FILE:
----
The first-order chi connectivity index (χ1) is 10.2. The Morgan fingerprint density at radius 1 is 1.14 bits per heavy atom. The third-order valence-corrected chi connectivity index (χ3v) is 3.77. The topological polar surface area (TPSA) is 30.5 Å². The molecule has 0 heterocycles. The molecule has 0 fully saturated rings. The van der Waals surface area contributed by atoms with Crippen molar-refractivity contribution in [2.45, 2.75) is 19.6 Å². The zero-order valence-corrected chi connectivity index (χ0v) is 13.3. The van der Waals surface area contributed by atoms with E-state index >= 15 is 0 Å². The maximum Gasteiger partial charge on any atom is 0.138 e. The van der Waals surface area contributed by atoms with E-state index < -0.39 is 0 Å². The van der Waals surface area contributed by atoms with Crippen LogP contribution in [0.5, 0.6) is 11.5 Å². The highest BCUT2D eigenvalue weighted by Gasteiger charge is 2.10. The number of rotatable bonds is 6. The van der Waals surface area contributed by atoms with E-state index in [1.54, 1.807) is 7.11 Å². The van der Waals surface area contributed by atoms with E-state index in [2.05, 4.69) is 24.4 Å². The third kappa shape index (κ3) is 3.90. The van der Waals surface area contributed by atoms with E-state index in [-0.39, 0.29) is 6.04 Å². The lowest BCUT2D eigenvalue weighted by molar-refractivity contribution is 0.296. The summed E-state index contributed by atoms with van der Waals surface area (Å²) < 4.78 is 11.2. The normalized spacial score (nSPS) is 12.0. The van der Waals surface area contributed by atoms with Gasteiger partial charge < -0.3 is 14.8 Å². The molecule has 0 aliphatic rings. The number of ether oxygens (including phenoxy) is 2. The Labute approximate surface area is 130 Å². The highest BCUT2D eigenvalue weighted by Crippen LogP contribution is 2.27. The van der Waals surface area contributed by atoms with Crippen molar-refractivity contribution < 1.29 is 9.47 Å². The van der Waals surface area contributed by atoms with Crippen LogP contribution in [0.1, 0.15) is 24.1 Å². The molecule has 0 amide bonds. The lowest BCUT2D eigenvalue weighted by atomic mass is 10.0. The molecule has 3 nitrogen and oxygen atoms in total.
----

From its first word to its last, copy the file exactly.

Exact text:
The first-order chi connectivity index (χ1) is 10.2. The Morgan fingerprint density at radius 1 is 1.14 bits per heavy atom. The third-order valence-corrected chi connectivity index (χ3v) is 3.77. The topological polar surface area (TPSA) is 30.5 Å². The molecule has 0 heterocycles. The molecule has 0 fully saturated rings. The van der Waals surface area contributed by atoms with Crippen molar-refractivity contribution in [2.45, 2.75) is 19.6 Å². The zero-order valence-corrected chi connectivity index (χ0v) is 13.3. The van der Waals surface area contributed by atoms with E-state index >= 15 is 0 Å². The maximum Gasteiger partial charge on any atom is 0.138 e. The van der Waals surface area contributed by atoms with E-state index < -0.39 is 0 Å². The van der Waals surface area contributed by atoms with Crippen LogP contribution in [0.5, 0.6) is 11.5 Å². The highest BCUT2D eigenvalue weighted by Gasteiger charge is 2.10. The number of rotatable bonds is 6. The van der Waals surface area contributed by atoms with E-state index in [1.54, 1.807) is 7.11 Å². The van der Waals surface area contributed by atoms with E-state index in [2.05, 4.69) is 24.4 Å². The third kappa shape index (κ3) is 3.90. The van der Waals surface area contributed by atoms with E-state index in [-0.39, 0.29) is 6.04 Å². The lowest BCUT2D eigenvalue weighted by molar-refractivity contribution is 0.296. The summed E-state index contributed by atoms with van der Waals surface area (Å²) < 4.78 is 11.2. The normalized spacial score (nSPS) is 12.0. The van der Waals surface area contributed by atoms with Gasteiger partial charge < -0.3 is 14.8 Å². The molecule has 0 aliphatic rings. The number of ether oxygens (including phenoxy) is 2. The Labute approximate surface area is 130 Å². The highest BCUT2D eigenvalue weighted by Crippen LogP contribution is 2.27. The van der Waals surface area contributed by atoms with Crippen molar-refractivity contribution < 1.29 is 9.47 Å². The van der Waals surface area contributed by atoms with Crippen LogP contribution in [0.1, 0.15) is 24.1 Å². The molecule has 0 amide bonds. The lowest BCUT2D eigenvalue weighted by atomic mass is 10.0. The molecule has 3 nitrogen and oxygen atoms in total.